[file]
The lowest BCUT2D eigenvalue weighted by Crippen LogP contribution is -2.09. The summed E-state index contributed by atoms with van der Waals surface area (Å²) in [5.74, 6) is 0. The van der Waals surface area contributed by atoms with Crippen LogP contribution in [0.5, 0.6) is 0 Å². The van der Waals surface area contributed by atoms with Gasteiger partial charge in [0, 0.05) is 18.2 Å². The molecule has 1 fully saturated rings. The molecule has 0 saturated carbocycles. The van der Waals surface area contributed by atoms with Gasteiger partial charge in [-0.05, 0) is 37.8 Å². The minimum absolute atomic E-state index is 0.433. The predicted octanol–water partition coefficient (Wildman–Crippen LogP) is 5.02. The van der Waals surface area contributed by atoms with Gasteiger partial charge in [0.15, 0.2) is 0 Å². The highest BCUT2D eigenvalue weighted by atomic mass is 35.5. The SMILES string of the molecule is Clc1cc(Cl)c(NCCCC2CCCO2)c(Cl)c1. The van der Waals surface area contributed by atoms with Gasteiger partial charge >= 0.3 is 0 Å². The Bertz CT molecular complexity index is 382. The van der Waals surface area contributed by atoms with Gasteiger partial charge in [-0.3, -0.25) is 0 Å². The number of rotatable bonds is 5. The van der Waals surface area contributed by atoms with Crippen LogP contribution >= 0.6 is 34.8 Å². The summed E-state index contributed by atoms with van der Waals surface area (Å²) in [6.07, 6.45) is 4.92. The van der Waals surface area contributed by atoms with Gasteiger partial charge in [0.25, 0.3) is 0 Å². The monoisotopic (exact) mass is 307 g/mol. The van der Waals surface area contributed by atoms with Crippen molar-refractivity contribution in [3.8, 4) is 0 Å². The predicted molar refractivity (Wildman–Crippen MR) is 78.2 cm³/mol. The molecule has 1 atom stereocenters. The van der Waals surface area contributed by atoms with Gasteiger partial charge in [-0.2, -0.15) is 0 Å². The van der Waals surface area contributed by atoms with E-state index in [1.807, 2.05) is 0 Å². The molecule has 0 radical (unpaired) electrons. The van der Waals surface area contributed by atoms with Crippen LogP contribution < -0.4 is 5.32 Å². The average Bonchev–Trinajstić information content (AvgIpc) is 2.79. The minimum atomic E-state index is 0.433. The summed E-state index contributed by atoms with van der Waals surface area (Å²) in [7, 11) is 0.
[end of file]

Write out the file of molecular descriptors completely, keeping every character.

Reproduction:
The lowest BCUT2D eigenvalue weighted by Crippen LogP contribution is -2.09. The summed E-state index contributed by atoms with van der Waals surface area (Å²) in [5.74, 6) is 0. The van der Waals surface area contributed by atoms with Crippen LogP contribution in [0.5, 0.6) is 0 Å². The van der Waals surface area contributed by atoms with Gasteiger partial charge in [0, 0.05) is 18.2 Å². The molecule has 1 fully saturated rings. The molecule has 0 saturated carbocycles. The van der Waals surface area contributed by atoms with Gasteiger partial charge in [-0.05, 0) is 37.8 Å². The minimum absolute atomic E-state index is 0.433. The predicted octanol–water partition coefficient (Wildman–Crippen LogP) is 5.02. The van der Waals surface area contributed by atoms with Gasteiger partial charge in [0.15, 0.2) is 0 Å². The highest BCUT2D eigenvalue weighted by atomic mass is 35.5. The SMILES string of the molecule is Clc1cc(Cl)c(NCCCC2CCCO2)c(Cl)c1. The van der Waals surface area contributed by atoms with Gasteiger partial charge >= 0.3 is 0 Å². The Bertz CT molecular complexity index is 382. The van der Waals surface area contributed by atoms with Gasteiger partial charge in [-0.3, -0.25) is 0 Å². The number of rotatable bonds is 5. The van der Waals surface area contributed by atoms with Crippen LogP contribution >= 0.6 is 34.8 Å². The summed E-state index contributed by atoms with van der Waals surface area (Å²) in [6.07, 6.45) is 4.92. The van der Waals surface area contributed by atoms with Gasteiger partial charge in [0.25, 0.3) is 0 Å². The monoisotopic (exact) mass is 307 g/mol. The van der Waals surface area contributed by atoms with Crippen molar-refractivity contribution in [3.8, 4) is 0 Å². The predicted molar refractivity (Wildman–Crippen MR) is 78.2 cm³/mol. The molecule has 1 atom stereocenters. The van der Waals surface area contributed by atoms with Gasteiger partial charge in [-0.2, -0.15) is 0 Å². The van der Waals surface area contributed by atoms with E-state index in [1.807, 2.05) is 0 Å². The molecule has 0 radical (unpaired) electrons. The van der Waals surface area contributed by atoms with Crippen LogP contribution < -0.4 is 5.32 Å². The average Bonchev–Trinajstić information content (AvgIpc) is 2.79. The minimum atomic E-state index is 0.433. The summed E-state index contributed by atoms with van der Waals surface area (Å²) in [7, 11) is 0.